Networking – always unique!
It’s something you see on almost every advert for a conference: “This event offers excellent networking opportunities”. But do they? At our events we bang on about the number of people attending like this is a virtue but how can you speak to all of these people? If we take a step back can we actually say that the events we organize are ideal for networking? When we are selling to potential exhibitors to take stands alongside the conference we always talk about the amount of breaks, which the argument goes, allows them to guarantee time with the delegates. But does it?
Don’t talk to me when I am filling my face or emptying my bladder!
Most of the ‘networking’ takes place on the traditional programme during registration, coffee x 2 and lunch. And isn’t that just the best time to talk and listen to other people as they queue and busy themselves in either filling their bellies or emptying their bladders? Now of course this is obvious to all who attend but a lot of conferences still bounce you in to believing that the networking experiences they offer are ‘unique’. Like cream, the best networkers make it to the top but what about everyone else who has bought into your great conference and its’ unique networking opportunities?
Let’s be honest about our conference and exhibition networking
We have to be honest and admit networking is a myth and we must deliver more quality networking and build it into our events. So with this in mind here’s 10 things you can do to improve the networking at your conference:
1. Allocate table places at the start of the day. Split groups up, put suppliers on the tables with their target customers, or big companies with small to allow compare and contrast in discussions
2. Use cabaret format as it gently forces people to say hello to everyone on their tables (theatre style probably means you will speak to two people at the most during the sessions)
3. Aim to get people in the main room at least 10mins before the first session, allow them time to chat and introduce themselves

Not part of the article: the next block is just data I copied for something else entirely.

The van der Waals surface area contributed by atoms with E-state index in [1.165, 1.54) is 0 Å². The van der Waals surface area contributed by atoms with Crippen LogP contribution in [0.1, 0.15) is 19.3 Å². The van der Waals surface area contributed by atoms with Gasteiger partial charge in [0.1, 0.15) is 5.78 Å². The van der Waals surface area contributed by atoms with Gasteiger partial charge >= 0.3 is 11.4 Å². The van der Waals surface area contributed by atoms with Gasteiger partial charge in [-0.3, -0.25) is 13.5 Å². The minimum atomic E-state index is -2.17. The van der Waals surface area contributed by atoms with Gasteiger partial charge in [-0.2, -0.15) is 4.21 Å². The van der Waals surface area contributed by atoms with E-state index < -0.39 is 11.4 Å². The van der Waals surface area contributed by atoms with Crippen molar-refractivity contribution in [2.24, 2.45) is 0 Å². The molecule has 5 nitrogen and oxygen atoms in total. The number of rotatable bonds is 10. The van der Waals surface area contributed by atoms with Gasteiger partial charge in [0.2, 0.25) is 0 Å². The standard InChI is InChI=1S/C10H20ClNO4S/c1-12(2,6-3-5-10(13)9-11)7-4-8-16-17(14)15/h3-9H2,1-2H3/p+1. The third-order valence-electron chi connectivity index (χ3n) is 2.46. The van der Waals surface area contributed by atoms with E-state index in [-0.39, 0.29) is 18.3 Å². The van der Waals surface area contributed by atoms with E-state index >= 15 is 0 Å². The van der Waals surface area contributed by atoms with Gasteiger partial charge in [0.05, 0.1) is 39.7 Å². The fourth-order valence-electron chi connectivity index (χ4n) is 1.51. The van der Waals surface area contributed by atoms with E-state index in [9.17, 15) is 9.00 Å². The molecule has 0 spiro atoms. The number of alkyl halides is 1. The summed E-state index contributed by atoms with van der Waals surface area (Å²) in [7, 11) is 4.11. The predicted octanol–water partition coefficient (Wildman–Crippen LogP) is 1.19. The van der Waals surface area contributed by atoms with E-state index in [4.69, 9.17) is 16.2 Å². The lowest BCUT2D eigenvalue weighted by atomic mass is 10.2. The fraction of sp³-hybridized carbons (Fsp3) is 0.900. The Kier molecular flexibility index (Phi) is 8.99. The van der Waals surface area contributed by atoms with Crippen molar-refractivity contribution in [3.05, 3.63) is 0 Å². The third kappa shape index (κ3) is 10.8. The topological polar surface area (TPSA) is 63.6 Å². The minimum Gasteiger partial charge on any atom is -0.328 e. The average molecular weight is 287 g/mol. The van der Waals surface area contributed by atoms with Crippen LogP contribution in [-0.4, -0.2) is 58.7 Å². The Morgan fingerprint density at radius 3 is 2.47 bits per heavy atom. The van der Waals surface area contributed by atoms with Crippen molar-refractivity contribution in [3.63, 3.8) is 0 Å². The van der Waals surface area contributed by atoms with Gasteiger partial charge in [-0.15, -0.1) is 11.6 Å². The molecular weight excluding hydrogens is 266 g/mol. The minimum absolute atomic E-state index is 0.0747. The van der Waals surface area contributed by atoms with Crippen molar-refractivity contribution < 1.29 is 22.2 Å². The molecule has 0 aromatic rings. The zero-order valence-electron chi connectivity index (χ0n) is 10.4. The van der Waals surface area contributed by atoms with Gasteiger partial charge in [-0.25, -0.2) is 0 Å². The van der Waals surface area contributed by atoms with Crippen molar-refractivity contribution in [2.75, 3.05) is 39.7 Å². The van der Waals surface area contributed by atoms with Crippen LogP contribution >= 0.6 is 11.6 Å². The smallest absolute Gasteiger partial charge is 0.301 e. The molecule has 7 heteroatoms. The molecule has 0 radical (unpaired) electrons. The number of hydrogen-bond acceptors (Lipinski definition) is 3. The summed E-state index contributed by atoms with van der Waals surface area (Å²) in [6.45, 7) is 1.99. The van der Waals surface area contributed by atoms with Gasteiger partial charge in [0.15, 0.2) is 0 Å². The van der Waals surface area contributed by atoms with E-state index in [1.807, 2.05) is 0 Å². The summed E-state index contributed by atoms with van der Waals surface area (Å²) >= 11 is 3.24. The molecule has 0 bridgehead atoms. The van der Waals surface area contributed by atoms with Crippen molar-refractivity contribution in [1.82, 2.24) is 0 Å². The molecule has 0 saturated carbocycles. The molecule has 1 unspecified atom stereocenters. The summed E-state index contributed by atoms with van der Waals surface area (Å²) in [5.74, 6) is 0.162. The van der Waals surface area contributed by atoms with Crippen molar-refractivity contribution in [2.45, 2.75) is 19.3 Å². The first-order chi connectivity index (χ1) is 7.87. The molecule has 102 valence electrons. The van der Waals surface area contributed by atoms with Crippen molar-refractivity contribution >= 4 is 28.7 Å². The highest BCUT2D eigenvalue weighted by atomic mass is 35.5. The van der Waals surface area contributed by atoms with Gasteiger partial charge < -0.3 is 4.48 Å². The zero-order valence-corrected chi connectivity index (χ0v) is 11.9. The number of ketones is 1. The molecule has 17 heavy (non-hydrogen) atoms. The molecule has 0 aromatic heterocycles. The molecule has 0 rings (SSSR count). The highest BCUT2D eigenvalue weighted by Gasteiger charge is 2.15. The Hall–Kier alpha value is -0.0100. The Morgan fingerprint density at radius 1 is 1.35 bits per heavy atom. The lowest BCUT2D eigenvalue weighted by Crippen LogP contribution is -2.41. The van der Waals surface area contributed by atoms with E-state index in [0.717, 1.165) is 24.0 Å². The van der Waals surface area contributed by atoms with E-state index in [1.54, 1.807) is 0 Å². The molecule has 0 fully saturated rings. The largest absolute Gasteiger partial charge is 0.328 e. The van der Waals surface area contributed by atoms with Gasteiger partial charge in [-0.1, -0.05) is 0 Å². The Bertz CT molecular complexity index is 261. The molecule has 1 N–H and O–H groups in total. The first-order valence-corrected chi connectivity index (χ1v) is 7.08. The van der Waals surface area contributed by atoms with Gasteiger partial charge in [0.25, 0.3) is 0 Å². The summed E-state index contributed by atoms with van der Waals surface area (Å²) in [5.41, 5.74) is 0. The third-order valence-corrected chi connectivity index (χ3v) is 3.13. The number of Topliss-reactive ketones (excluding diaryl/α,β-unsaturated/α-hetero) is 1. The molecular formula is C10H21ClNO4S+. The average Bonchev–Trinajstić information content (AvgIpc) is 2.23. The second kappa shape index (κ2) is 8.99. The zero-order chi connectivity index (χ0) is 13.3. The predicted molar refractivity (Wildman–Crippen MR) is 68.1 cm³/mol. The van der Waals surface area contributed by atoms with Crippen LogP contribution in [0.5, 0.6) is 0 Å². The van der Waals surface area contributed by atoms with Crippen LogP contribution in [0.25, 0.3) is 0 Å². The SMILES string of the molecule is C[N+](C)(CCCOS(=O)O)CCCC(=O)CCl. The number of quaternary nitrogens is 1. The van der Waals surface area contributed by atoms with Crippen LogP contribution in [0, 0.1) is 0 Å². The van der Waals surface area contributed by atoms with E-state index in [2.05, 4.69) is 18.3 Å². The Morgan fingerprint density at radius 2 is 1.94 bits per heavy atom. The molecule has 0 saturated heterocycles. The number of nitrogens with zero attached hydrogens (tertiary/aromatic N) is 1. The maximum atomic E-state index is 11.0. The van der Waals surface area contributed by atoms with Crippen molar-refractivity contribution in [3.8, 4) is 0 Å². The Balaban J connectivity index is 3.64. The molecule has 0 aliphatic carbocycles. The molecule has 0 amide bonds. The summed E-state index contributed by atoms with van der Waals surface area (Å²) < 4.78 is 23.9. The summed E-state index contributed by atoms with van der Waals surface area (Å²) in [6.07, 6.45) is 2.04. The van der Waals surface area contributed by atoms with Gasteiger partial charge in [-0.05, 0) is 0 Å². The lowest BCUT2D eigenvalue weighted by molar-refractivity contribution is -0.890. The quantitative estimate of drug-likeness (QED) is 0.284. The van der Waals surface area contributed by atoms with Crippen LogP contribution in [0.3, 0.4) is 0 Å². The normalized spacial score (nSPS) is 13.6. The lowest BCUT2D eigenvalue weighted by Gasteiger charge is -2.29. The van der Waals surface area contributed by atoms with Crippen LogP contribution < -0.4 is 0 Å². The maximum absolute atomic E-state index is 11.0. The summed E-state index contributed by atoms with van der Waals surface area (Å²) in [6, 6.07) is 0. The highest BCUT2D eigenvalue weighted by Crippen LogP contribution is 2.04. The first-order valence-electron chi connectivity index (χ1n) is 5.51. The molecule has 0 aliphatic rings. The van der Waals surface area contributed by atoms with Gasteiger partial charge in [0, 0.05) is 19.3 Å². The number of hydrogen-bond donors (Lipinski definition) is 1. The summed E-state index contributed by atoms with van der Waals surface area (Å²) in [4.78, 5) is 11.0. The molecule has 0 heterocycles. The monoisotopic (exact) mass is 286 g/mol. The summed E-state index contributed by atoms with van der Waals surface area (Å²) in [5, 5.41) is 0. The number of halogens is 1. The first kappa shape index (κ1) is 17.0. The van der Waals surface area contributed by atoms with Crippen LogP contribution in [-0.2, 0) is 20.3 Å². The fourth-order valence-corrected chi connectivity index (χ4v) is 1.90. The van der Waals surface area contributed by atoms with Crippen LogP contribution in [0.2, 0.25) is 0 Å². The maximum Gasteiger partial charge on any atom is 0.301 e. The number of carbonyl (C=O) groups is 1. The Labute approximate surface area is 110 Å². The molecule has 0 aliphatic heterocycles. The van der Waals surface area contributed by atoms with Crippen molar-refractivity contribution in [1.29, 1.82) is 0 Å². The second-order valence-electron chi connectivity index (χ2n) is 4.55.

4. View ‘breaks’ as just that as a break not the only opportunity to network and ensure everyone has some time to soak up the learning and have a coffee in peace
5. Mix tables up for the afternoon
6. Build networking into many of your sessions. Allow delegates the time to talk about something from every session, or make sure you add ‘table discussion’ time at the end of each part of the day
7. Embrace technology. Allow and facilitate 1-2-1 meetings arranged on line at your event
8. Help your delegates take their networking off line by using blogs and other social media
9. Add something exciting or different to your programme that gives your delegates something to talk about
10. Dedicate time to networking outside of the breaks, perhaps adding add a quiet informal drinks reception, with no entertainment, after the conference or an informal dinner before
I’ve deliberately stayed away from listing ways of ‘forcing networking’ like colour cards or badges, or finding a particular person by birth date, or code words or the like. So I’ve humbly suggested ways in which we can less obviously help those less likely to get the networking value from your conference. Good luck! And happy and successful networking.